This model gives an increase in probability of a factor 1.6 (1.3 to 2.0), which is equivalent to an increase in intensity of 8% (4% to 12%).

Hazard synthesis

The synthesis plots are shown in Figure 6. For the two observational estimates the natural variability is highly correlated, so the bar labeled ‘observations’ just averages the lower bounds, best fit values and upper bounds. The models are further apart than can be explained by natural variability (red bars). The white extensions denote the model spread necessary to bring the χ²/dof to one (van Oldenborgh et al, in preparation). This has been added to the natural variability to give the ‘models’ summary bar. Finally the observations and models have been averaged using weights (coloured bar) and with equal weights (white box). These almost coincide in this case.

This synthesis shows that the probability of two-day rainfall as intense as the maximum observed during Imelda has increased by a factor 1.5 to 3.1. This is equivalent to an increase in intensity of 9% to 21%.

Figure 6: synthesis of the observed and modelled changes in probability (top) and intensity (percentage, bottom) of the highest 2-day precipitation along the US Gulf Coast. The meaning of the bars and markers is described in the text.

Vulnerability and exposure

Two years after Harvey, Tropical Storm Imelda again served to highlight the vulnerability of Southeast Texas to severe rainfall. Widespread flooding was reported in Northeast Houston and along the I-10 corridor between Houston and the Golden Triangle (Beaumont-Port Arthur-Orange, largely coinciding with the areas of extreme precipitation of Figures 1 and 2). Several major rivers and bayous in the region exceeded flood stage, including along parts of the San Jacinto, Lower Trinity and Neches Rivers and their tributaries. Flooding also impacted numerous heavily-trafficked roadways catching daytime drivers by surprise. The Harris County Fire Marshal’s Office reported that more than 2,000 water rescues were performed by emergency responders in Harris County, 450 of which involved high water rescues.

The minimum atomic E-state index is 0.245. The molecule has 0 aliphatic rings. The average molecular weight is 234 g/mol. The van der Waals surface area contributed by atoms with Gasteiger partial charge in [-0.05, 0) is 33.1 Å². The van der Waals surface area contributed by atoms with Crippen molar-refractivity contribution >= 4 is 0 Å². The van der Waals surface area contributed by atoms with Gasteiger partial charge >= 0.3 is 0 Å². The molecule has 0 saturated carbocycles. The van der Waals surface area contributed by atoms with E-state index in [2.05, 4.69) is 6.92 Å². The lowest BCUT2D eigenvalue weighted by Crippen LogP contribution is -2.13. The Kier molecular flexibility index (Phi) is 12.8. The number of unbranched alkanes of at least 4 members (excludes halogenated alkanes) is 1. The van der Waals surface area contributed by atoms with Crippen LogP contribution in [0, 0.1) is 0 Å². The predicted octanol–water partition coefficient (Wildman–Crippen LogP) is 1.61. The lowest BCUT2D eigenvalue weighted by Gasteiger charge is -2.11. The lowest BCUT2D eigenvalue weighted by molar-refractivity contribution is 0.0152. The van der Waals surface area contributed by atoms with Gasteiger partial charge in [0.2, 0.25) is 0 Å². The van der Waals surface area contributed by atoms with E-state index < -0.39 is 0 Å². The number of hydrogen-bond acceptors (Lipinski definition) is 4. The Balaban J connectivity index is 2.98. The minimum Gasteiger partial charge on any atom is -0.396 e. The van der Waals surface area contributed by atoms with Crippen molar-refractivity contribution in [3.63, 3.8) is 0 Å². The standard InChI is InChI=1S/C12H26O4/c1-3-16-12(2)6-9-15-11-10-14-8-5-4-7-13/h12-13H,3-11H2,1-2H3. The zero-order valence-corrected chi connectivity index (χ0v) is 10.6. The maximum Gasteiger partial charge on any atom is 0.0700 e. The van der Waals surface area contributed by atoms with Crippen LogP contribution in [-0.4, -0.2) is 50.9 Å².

In response, Texas’ Governor, Greg Abbott, declared a State of Disaster to provide unlimited state resources to the counties impacted by Imelda. The 13-county disaster declaration area has a population of approximately 6.6 million people. By 21 September, 2,400 flood insurance claims had been filed with the NFIP and the Insurance Council of Texas reports that more than 10,000 vehicles were damaged (80% are estimated to be totaled). It is likely that damages from the event will reach into the billions of dollars. As of 23 September, it was estimated that five deaths had occurred due to Imelda.

Since Harvey, significant steps have been taken to reduce the vulnerability of southeast Texas to coastal flooding. First, several new state laws went into effect on 1 September 2019 including a hazard disclosure law which expands requirements for sellers to disclose flood risk to include past flooding, and whether the home is located in a 500-year floodplain, a flood pool, or near a reservoir. Many homeowners are unaware of their risk and the FEMA flood maps are out of date and do not account for changes in precipitation, or upstream development. (FEMA is set to update its methodology for determining flood risks, which previously only looked at historical information, by 2020.)